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“Is This True?” And Other Thoughtwork

Our thoughts have a big impact on the way we feel. Some of these thoughts aren’t even true, but are a result of the stories and beliefs we have about ourselves and the world around us. Without the proper tools, sometimes these thoughts are allowed to run like a tape in the background. This can take a huge toll on your mental health. We are sharing 5 DBT methods that will help you make changes in your brain and live a happier life:

Checking the facts

Have  you ever had what felt like a knee-jerk, emotional reaction to something and then later regretted it? Checking the facts is a DBT skill that helps you pause before reacting to something. When you are experiencing a powerful emotion, it can be easy to let those emotions cloud your judgement. When this happens, pause, step back, assess the situation, and ask yourself “Is this true? Is the way that I am feeling or thinking about a situation factual?” After you ask yourself this, check the facts to prove whether or not your response is appropriate. What is great about this method is that it encourages you to think before you react, and it also encourages you to respond from a place of rhyme and reason rather than letting your emotions cloud your judgement. You shouldn’t ignore your emotions, but you also shouldn’t act solely on emotion. Balance is necessary! 

“What’s the worst thing that can happen” method

Sometimes, when we are feeling anxious, our brains make things out to be scarier than they really are. This is called catastrophizing–we can get so freaked out and uncomfortable that we feel like we want to run away and hide under the covers all day. This just isn’t realistic, and it’s necessary to learn how to function in the real world despite what your anxiety wants you to believe. To move past this, start by asking yourself these questions: What am I afraid will happen? What possible outcomes give me the most anxiety? What is the worst thing that can possibly happen? Next, you will want to challenge the thoughts that come up by asking yourself additional questions, such as: Has anything this bad ever happened before? Is it likely to happen now? What evidence do I have that supports this thought? What evidence do I have that refutes it?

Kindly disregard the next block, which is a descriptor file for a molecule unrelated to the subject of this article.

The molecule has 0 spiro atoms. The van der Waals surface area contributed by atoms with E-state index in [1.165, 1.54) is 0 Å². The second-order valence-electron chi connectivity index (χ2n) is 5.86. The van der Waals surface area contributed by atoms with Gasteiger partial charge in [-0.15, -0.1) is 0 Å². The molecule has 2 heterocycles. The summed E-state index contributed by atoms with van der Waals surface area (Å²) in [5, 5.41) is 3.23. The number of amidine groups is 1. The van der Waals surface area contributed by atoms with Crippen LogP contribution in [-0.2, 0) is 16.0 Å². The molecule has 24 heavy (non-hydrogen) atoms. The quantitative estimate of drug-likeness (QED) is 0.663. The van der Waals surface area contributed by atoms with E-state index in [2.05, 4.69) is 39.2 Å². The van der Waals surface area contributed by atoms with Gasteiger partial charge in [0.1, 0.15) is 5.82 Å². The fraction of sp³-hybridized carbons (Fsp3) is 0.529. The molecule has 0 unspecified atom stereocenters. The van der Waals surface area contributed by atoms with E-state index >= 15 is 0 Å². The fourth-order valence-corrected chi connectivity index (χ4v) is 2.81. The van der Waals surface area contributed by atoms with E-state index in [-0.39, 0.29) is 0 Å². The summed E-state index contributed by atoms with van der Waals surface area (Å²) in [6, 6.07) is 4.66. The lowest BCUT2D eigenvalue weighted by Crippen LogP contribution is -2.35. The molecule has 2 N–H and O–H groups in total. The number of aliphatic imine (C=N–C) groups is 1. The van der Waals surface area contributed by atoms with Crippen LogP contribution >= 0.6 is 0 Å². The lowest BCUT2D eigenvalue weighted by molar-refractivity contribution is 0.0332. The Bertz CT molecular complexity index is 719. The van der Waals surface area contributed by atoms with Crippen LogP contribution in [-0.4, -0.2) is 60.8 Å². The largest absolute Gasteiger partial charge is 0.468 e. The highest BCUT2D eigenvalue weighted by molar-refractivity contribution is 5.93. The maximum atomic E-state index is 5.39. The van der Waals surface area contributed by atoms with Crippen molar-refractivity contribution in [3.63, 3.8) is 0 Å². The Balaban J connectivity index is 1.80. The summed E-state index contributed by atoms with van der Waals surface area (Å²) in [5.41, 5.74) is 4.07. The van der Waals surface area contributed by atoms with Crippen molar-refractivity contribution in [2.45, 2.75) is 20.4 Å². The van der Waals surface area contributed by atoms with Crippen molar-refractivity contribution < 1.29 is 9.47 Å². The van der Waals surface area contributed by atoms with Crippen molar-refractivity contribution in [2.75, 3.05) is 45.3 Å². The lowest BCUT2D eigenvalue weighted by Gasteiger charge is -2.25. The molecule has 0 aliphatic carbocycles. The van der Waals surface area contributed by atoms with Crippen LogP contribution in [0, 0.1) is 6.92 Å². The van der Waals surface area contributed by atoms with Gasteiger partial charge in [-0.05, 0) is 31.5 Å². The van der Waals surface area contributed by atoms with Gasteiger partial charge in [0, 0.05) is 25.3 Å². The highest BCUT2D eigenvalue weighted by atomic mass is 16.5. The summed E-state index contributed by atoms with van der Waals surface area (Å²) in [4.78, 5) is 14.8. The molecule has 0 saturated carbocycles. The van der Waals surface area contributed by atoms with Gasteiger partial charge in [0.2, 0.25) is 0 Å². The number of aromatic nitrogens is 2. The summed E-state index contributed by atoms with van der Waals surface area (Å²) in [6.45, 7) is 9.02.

Then, take what you discovered after you challenged your thoughts, and come up with three truthful and balanced thoughts. Make sure they are accurate and factual representations of the situation.

Benign interpretation 

Benign Interpretation is interpreting situations in the most agreeable way possible. You are seeing things just as they are, descriptively and without inference, interpretation, or judgement. 

Oftentimes, something happens to us in a social situation, like a friend doesn’t greet us the way they normally would, and we assume the worst–they are mad at me, I’ve done something wrong, they now hate me, etc.

Instead of jumping to the worst possible conclusion, benign interpretation is a tool that helps you be less emotionally reactive and helps you give other people  the benefit of the doubt. If you don’t have all the facts, having a benign interpretation helps you avoid unnecessary stress and remain calm. 

Being non-judgemental 

We are so conditioned to judge circumstances as good or bad. Circumstances are neither good nor bad, they just are. What makes things feel positive or negative are the thoughts and emotions that we have about the circumstance. When we observe and open ourselves up to thinking differently, we experience more peace. Pausing to observe and describe what is happening gives you the opportunity to approach your situation without judgement.

Radical acceptance

When we practice being non-judgemental, we are opening the doors for radical acceptance. Radical acceptance is a skill that is used to reduce unnecessary suffering. If you accept reality fully and completely, without judgement, it will be easier for you to move through challenging situations. Instead of giving in to the suffering, you non-judgmentally accept what is happening, allowing the emotions to move through you.  To practice radical acceptance, you can use the DBT skill “turning the mind”, which helps you turn away from what you are resisting and towards acceptance. If you’re still struggling to accept, you can help yourself relax and be more open by acting as if you did radically accept and going from there.

Click here to read last week’s article on how therapy can help your creativity.

 *Sign Up for our free 9 Essential Ingredients To Court Your Creativity PDF. Learn nine crucial skills you can implement RIGHT NOW to increase your creativity by stepping back into your right brain! Click here to sign up.

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